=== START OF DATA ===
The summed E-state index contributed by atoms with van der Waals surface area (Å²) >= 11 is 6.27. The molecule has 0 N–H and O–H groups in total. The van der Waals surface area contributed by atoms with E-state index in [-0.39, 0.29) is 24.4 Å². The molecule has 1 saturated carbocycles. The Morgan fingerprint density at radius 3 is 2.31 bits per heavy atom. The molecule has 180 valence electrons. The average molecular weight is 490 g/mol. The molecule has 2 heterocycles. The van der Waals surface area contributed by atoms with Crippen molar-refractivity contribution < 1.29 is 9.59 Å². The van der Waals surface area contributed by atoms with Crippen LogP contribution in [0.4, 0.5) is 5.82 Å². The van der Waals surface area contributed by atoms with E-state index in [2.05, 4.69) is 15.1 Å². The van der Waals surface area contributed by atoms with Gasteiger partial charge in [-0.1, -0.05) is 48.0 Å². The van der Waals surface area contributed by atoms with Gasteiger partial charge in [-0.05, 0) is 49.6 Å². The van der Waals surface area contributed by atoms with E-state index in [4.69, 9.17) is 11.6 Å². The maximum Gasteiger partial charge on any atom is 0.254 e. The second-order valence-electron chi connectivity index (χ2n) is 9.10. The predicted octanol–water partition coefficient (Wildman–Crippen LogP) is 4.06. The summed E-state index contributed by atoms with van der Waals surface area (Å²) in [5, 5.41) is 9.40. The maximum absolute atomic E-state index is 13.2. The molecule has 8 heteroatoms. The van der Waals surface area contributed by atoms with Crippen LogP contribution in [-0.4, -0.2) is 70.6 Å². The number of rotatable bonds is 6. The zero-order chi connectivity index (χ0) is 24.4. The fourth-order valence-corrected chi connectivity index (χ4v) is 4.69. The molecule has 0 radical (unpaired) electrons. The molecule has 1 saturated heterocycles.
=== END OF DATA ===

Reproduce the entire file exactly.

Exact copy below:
The summed E-state index contributed by atoms with van der Waals surface area (Å²) >= 11 is 6.27. The molecule has 0 N–H and O–H groups in total. The van der Waals surface area contributed by atoms with E-state index in [-0.39, 0.29) is 24.4 Å². The molecule has 1 saturated carbocycles. The Morgan fingerprint density at radius 3 is 2.31 bits per heavy atom. The molecule has 180 valence electrons. The average molecular weight is 490 g/mol. The molecule has 2 heterocycles. The van der Waals surface area contributed by atoms with Crippen molar-refractivity contribution < 1.29 is 9.59 Å². The van der Waals surface area contributed by atoms with Crippen LogP contribution in [0.4, 0.5) is 5.82 Å². The van der Waals surface area contributed by atoms with E-state index in [2.05, 4.69) is 15.1 Å². The van der Waals surface area contributed by atoms with Gasteiger partial charge in [-0.1, -0.05) is 48.0 Å². The van der Waals surface area contributed by atoms with Gasteiger partial charge in [-0.05, 0) is 49.6 Å². The van der Waals surface area contributed by atoms with E-state index in [4.69, 9.17) is 11.6 Å². The maximum Gasteiger partial charge on any atom is 0.254 e. The second-order valence-electron chi connectivity index (χ2n) is 9.10. The predicted octanol–water partition coefficient (Wildman–Crippen LogP) is 4.06. The summed E-state index contributed by atoms with van der Waals surface area (Å²) in [5, 5.41) is 9.40. The maximum absolute atomic E-state index is 13.2. The molecule has 8 heteroatoms. The van der Waals surface area contributed by atoms with Crippen LogP contribution in [-0.4, -0.2) is 70.6 Å². The number of rotatable bonds is 6. The zero-order chi connectivity index (χ0) is 24.4. The fourth-order valence-corrected chi connectivity index (χ4v) is 4.69. The molecule has 0 radical (unpaired) electrons. The molecule has 1 saturated heterocycles.